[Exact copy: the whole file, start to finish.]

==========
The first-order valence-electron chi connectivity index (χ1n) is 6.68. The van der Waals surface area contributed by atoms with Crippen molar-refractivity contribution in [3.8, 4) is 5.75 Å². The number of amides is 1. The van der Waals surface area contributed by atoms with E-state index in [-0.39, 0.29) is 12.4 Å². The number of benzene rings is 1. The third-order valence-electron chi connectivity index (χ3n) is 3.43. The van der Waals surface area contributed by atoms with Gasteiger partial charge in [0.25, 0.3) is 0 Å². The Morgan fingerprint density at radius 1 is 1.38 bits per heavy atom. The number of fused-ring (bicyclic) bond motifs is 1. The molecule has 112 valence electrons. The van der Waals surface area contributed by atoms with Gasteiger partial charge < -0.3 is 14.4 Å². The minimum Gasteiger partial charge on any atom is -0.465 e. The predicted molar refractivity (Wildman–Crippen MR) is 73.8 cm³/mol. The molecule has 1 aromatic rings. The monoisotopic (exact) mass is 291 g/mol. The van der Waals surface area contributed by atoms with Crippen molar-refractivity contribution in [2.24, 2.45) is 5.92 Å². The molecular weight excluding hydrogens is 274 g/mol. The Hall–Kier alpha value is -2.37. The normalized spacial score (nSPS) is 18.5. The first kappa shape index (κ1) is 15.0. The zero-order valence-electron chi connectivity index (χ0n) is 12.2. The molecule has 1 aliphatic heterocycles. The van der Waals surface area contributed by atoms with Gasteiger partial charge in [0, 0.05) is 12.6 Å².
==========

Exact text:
The first-order valence-electron chi connectivity index (χ1n) is 6.68. The van der Waals surface area contributed by atoms with Crippen molar-refractivity contribution in [3.8, 4) is 5.75 Å². The number of amides is 1. The van der Waals surface area contributed by atoms with E-state index in [-0.39, 0.29) is 12.4 Å². The number of benzene rings is 1. The third-order valence-electron chi connectivity index (χ3n) is 3.43. The van der Waals surface area contributed by atoms with Gasteiger partial charge in [0.25, 0.3) is 0 Å². The Morgan fingerprint density at radius 1 is 1.38 bits per heavy atom. The number of fused-ring (bicyclic) bond motifs is 1. The molecule has 112 valence electrons. The van der Waals surface area contributed by atoms with Gasteiger partial charge < -0.3 is 14.4 Å². The minimum Gasteiger partial charge on any atom is -0.465 e. The predicted molar refractivity (Wildman–Crippen MR) is 73.8 cm³/mol. The molecule has 1 aromatic rings. The monoisotopic (exact) mass is 291 g/mol. The van der Waals surface area contributed by atoms with Crippen molar-refractivity contribution in [2.24, 2.45) is 5.92 Å². The molecular weight excluding hydrogens is 274 g/mol. The Hall–Kier alpha value is -2.37. The normalized spacial score (nSPS) is 18.5. The first kappa shape index (κ1) is 15.0. The zero-order valence-electron chi connectivity index (χ0n) is 12.2. The molecule has 1 aliphatic heterocycles. The van der Waals surface area contributed by atoms with Gasteiger partial charge in [0, 0.05) is 12.6 Å².